|© Vanderbilt Museum|
The bitter winds did not encourage lingering around the lovely grounds, but we braved the walk over to the Marine Museum's Hall of Fish to while away some time before our late afternoon tour of the Mansion. I love the vintage hand-lettering and wording of the signs here--it really brings you back to the time of WIllie K, when the hall would have been open to the public on Wednesdays, with the live-in curator eager to give tours.
The Stoll Wing animal-habitat dioramas are currently under renovation, and sure enough, on our quick exploration of the area we heard drills and saws buzzing away behind the plastic-shielded entrance. I would have loved to see the newly restored 8-ton, 32 foot whale shark--the largest example of fish taxidermy in the world--but am equally excited to see the entire museum reinvigorated.
|Hall of Fishes © Vanderbilt Museum|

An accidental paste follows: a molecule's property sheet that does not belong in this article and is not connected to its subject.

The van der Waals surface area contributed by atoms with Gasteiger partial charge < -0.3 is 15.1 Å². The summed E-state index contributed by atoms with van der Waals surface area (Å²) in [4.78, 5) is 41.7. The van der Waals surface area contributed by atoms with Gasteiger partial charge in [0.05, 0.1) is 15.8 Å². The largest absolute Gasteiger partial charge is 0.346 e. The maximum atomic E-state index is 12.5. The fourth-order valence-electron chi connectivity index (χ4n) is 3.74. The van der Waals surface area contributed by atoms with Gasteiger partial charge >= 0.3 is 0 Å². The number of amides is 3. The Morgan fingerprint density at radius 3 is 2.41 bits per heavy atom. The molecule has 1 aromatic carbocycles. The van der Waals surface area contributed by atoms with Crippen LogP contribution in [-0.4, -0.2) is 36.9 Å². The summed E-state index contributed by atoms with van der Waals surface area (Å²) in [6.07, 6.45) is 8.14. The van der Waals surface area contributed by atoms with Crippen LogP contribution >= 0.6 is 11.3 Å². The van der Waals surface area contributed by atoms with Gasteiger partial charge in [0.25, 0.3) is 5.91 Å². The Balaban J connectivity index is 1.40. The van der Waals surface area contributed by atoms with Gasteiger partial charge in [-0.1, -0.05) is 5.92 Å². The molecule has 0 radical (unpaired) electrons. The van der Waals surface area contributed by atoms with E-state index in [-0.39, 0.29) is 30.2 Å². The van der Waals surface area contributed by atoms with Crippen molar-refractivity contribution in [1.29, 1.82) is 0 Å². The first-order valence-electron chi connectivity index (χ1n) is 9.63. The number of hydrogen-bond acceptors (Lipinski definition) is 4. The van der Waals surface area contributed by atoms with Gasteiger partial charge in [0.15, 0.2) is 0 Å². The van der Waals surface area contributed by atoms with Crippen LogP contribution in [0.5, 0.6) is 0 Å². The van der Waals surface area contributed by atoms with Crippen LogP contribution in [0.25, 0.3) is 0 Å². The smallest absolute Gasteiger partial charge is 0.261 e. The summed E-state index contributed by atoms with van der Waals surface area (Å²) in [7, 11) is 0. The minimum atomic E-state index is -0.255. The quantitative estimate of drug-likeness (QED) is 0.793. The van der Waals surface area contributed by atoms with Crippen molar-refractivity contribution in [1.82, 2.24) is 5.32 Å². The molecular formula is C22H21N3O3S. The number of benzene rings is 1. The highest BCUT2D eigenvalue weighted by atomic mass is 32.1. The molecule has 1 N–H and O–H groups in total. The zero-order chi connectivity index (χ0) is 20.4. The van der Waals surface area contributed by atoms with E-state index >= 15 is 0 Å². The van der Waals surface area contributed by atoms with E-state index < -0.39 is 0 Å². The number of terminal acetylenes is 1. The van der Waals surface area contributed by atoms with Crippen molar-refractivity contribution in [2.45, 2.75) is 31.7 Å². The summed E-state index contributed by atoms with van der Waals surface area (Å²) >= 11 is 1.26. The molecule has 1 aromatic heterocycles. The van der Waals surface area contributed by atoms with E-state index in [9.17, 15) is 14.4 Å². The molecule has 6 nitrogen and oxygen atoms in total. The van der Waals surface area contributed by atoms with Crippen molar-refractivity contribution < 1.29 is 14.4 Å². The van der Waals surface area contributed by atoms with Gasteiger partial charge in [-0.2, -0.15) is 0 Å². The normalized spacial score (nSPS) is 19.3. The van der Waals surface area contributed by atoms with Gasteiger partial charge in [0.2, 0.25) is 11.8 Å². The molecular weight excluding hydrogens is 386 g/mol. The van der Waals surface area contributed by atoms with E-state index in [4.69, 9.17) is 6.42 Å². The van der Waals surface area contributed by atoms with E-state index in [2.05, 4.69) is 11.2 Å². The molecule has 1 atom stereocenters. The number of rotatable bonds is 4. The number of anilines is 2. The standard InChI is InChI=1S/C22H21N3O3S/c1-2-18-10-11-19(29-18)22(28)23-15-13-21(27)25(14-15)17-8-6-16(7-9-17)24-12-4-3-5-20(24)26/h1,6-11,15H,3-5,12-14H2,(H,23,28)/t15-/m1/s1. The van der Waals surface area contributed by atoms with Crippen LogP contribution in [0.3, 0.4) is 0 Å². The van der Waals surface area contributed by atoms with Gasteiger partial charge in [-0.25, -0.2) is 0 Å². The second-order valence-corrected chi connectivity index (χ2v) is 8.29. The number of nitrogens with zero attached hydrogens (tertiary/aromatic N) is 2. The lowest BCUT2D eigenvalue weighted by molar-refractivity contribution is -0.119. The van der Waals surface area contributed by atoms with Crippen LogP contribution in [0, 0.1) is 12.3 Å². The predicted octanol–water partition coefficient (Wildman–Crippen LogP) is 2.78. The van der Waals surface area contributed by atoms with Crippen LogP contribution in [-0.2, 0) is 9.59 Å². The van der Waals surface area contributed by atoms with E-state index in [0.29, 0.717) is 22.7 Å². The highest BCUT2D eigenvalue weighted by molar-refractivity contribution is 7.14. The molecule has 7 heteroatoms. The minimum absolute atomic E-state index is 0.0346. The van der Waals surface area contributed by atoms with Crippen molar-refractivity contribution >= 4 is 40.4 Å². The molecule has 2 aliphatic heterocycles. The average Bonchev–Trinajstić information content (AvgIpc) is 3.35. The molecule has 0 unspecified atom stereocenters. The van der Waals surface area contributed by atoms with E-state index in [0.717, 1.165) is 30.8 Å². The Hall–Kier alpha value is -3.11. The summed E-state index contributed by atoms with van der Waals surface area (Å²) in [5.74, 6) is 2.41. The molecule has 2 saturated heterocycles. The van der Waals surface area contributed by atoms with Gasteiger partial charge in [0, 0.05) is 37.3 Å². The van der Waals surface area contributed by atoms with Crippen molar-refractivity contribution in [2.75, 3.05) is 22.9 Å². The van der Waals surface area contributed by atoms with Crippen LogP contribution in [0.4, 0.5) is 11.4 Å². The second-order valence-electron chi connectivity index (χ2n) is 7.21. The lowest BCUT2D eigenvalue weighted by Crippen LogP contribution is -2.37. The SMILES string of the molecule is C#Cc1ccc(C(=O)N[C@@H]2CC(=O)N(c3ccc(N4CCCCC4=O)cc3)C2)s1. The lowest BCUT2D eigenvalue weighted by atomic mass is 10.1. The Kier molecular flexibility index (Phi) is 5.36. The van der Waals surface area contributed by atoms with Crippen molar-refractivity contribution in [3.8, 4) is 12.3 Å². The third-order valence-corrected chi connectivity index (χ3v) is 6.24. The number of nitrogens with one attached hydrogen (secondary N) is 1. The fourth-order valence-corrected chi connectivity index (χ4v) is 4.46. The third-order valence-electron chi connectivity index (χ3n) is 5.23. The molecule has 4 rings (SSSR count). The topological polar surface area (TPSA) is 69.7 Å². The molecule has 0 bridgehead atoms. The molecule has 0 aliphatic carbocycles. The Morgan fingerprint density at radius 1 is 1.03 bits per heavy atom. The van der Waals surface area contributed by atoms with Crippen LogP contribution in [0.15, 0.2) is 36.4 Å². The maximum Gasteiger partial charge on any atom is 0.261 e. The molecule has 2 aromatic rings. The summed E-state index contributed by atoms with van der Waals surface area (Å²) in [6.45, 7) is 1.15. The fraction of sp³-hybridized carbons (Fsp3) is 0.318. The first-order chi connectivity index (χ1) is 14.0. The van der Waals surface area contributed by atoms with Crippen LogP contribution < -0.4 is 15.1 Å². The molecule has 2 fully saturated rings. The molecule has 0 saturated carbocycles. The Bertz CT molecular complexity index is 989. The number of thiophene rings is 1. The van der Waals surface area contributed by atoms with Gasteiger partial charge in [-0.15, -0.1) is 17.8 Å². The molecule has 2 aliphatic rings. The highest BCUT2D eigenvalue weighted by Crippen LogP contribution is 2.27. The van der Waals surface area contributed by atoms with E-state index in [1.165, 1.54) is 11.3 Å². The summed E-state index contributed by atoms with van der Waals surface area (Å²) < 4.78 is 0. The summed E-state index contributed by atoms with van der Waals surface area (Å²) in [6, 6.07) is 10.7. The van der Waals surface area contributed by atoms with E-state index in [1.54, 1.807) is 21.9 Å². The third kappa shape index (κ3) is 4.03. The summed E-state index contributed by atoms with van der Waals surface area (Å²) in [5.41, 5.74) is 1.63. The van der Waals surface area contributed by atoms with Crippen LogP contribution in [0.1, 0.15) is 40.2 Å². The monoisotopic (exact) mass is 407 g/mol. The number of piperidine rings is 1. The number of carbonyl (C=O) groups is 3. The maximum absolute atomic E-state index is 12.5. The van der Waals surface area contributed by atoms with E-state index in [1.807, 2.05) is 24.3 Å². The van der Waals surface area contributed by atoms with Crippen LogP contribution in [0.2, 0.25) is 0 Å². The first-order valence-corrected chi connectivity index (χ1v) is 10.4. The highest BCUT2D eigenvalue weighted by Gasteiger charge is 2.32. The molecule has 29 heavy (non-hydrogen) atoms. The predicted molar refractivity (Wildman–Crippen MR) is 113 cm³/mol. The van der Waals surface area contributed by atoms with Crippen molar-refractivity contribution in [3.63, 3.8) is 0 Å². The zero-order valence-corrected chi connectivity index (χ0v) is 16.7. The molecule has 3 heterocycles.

Our last stop was the mansion itself, where we were able to warm up looking at all the specimens in the Memorial Wing while waiting for our tour to start. Bird lovers will be enchanted by the collection of Birds of Paradise from New Guinea, and fisherman will appreciate the continued array of aquatic specimens. Don't miss the small room around the corner that displays trophies and ephemera from Willie K's yachts. I was especially impressed by the photos of the staterooms of the Alva--they were enormous! They could easily be a suite at The Plaza, rather than the stateroom of a yacht. You can watch highlights from the Alva's around the world journey in 1931 here and learn more about the journey on the Vanderbilt's Facebook and Twitter pages.
|Library with tree © Vanderbilt Museum|
Michele Boyer trims a tree in Rosamund Vanderbilt's bedroom.
A drawing of Rosamund hangs on the wall.
|Rosamund Vanderbilt's bedroom. © Vanderbilt Museum|
Krishtia McCord and Mary Schlotter decorate
William K. Vanderbilt II's bedroom.